8. Removing the 90-day processing time required by United States Citizenship and Immigration Services (USCIS) for Employment Authorization Documents (EADs), spontaneously extending most EADs 180 days beyond the expiration if the extension was timely filed.

It is worthwhile to note that the DHS proposal does include other regulatory amendments. However, these additional changes largely conform to current policy guidance, and so the primary purpose of the regulations in these additional areas is to formalize the existing guidance.

3 million US work permits, work visas and green cards issued

Over 3 million foreign nationals were issued with US work permits, working visas [including L-1A and L-1B visas and H-1B visas] and green cards [including EB-1, EB-2 and EB-3] according to the most recent data available, published by the Congressional Research Service for 2013.

In 2013, Mexican, Chinese and Indian nationals were granted most of the 3 million work permits, working visas and green cards issued that year. 2014 numbers are yet to be disclosed, but the 2013 statistics highlight that US work permits and visas continued to be granted in record numbers according to congressional sources and figures provided to the Washington Free Beacon – a right wing online newspaper.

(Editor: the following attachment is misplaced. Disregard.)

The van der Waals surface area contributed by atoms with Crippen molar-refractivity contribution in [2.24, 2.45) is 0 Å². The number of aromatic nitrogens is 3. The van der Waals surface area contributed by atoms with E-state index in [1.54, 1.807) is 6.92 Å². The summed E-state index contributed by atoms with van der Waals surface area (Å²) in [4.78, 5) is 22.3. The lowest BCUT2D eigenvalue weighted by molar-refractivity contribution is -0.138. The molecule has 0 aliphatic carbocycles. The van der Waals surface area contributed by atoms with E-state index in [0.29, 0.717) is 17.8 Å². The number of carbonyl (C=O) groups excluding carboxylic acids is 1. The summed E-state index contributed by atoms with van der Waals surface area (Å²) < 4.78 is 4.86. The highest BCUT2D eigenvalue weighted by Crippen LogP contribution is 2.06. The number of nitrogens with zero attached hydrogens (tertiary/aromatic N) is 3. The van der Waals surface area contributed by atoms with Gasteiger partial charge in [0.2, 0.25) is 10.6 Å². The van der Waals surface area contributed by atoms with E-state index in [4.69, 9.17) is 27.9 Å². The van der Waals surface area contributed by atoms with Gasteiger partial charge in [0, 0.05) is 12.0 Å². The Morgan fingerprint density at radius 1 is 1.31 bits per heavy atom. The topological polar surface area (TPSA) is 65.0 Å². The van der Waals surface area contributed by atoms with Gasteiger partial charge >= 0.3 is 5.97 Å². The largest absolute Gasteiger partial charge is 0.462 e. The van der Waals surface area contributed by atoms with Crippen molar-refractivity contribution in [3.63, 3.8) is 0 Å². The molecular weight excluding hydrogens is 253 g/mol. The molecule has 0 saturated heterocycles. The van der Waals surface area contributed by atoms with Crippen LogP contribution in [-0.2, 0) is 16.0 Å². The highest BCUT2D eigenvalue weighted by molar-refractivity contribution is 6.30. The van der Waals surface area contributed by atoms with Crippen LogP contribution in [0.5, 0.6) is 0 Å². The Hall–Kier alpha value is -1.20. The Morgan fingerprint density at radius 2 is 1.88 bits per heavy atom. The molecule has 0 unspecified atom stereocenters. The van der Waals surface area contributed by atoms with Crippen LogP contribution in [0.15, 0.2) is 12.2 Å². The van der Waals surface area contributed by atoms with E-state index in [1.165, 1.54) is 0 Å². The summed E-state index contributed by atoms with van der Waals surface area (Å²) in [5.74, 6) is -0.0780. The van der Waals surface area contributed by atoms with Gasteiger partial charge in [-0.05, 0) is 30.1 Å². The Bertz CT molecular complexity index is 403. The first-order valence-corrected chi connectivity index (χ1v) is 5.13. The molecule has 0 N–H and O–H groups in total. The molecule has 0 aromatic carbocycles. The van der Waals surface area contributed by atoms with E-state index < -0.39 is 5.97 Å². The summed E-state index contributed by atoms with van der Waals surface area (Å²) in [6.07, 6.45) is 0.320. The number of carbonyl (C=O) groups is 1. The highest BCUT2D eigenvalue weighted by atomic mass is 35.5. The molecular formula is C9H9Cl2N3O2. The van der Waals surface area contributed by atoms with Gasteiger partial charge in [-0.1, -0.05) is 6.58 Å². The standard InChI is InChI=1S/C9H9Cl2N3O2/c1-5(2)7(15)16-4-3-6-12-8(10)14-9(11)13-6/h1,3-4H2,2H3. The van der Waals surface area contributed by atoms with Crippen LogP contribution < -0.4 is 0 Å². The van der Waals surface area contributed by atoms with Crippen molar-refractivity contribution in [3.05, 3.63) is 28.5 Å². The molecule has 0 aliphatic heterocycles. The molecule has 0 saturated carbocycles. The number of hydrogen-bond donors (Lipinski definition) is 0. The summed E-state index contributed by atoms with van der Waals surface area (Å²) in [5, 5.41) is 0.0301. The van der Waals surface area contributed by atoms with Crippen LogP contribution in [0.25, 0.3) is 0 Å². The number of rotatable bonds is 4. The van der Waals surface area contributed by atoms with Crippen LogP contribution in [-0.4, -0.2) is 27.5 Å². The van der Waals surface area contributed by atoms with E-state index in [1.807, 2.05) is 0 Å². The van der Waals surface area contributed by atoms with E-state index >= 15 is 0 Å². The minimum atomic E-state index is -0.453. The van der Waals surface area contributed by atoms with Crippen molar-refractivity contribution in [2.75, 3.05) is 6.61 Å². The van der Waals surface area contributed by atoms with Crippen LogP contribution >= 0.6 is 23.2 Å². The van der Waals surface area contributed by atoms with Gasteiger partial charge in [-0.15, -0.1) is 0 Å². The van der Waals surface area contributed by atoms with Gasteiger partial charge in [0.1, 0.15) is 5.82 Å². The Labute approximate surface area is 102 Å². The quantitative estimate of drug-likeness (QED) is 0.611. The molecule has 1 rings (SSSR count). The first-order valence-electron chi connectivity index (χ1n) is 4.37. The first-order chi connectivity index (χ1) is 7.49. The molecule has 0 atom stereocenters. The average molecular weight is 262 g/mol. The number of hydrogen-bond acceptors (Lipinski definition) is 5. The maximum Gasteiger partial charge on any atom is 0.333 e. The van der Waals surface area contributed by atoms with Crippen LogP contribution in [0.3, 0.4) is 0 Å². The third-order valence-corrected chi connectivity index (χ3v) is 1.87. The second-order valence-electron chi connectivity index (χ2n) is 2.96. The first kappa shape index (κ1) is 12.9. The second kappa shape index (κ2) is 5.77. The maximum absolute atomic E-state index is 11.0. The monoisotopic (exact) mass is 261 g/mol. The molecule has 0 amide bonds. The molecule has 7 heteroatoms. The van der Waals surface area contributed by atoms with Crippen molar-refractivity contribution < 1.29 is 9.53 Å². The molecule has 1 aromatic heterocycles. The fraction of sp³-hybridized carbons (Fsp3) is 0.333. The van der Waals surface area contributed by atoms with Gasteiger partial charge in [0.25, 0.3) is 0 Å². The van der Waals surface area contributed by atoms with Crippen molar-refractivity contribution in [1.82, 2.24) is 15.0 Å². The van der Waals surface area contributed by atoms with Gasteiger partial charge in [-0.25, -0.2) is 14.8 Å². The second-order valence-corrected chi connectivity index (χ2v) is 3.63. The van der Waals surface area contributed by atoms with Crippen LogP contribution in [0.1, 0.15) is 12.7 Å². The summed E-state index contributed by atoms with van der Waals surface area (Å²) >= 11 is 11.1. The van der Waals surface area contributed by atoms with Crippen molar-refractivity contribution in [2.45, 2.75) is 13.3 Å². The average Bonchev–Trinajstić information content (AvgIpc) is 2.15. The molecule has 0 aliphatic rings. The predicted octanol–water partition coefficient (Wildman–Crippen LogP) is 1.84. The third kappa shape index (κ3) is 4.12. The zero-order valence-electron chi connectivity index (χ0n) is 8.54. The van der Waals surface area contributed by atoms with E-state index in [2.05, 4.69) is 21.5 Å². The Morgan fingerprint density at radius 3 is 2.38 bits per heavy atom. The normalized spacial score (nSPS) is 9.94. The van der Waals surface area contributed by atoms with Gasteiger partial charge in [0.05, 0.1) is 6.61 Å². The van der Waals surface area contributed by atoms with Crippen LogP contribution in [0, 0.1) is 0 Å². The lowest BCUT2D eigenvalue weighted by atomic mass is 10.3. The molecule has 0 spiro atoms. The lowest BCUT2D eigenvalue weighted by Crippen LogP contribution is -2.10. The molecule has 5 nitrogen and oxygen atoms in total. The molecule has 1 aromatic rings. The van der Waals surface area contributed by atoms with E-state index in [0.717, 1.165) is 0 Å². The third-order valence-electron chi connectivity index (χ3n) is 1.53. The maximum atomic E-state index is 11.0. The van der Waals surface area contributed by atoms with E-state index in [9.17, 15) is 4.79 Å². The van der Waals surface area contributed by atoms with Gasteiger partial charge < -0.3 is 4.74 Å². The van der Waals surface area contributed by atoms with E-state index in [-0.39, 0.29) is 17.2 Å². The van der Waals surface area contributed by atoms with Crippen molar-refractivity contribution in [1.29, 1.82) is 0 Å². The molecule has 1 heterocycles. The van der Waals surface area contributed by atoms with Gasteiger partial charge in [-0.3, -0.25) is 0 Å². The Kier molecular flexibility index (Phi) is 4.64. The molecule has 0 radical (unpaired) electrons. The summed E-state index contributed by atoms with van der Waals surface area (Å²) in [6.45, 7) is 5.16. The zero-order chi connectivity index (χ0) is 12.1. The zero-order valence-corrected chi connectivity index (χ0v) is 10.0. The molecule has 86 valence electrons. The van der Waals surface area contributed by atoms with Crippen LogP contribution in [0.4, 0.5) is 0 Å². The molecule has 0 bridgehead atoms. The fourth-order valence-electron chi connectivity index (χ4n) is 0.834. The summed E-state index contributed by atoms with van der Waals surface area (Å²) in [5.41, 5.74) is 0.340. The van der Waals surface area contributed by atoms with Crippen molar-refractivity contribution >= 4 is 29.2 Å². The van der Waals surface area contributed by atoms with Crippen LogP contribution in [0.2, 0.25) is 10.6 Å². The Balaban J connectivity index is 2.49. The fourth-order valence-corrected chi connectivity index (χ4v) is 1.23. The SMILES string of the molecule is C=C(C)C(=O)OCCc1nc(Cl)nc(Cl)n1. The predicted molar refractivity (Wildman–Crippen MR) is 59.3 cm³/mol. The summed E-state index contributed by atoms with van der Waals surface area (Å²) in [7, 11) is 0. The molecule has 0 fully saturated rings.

Numbers are inclusive of 1 million green cards which allows you to stay in the US permanently and work, 1 million employment based non-immigrant visas for foreign workers [such as the L-1 visa, and E-1 and E-2], plus 1.2 million work permit authorizations for foreign nationals. Tightening immigration restrictions.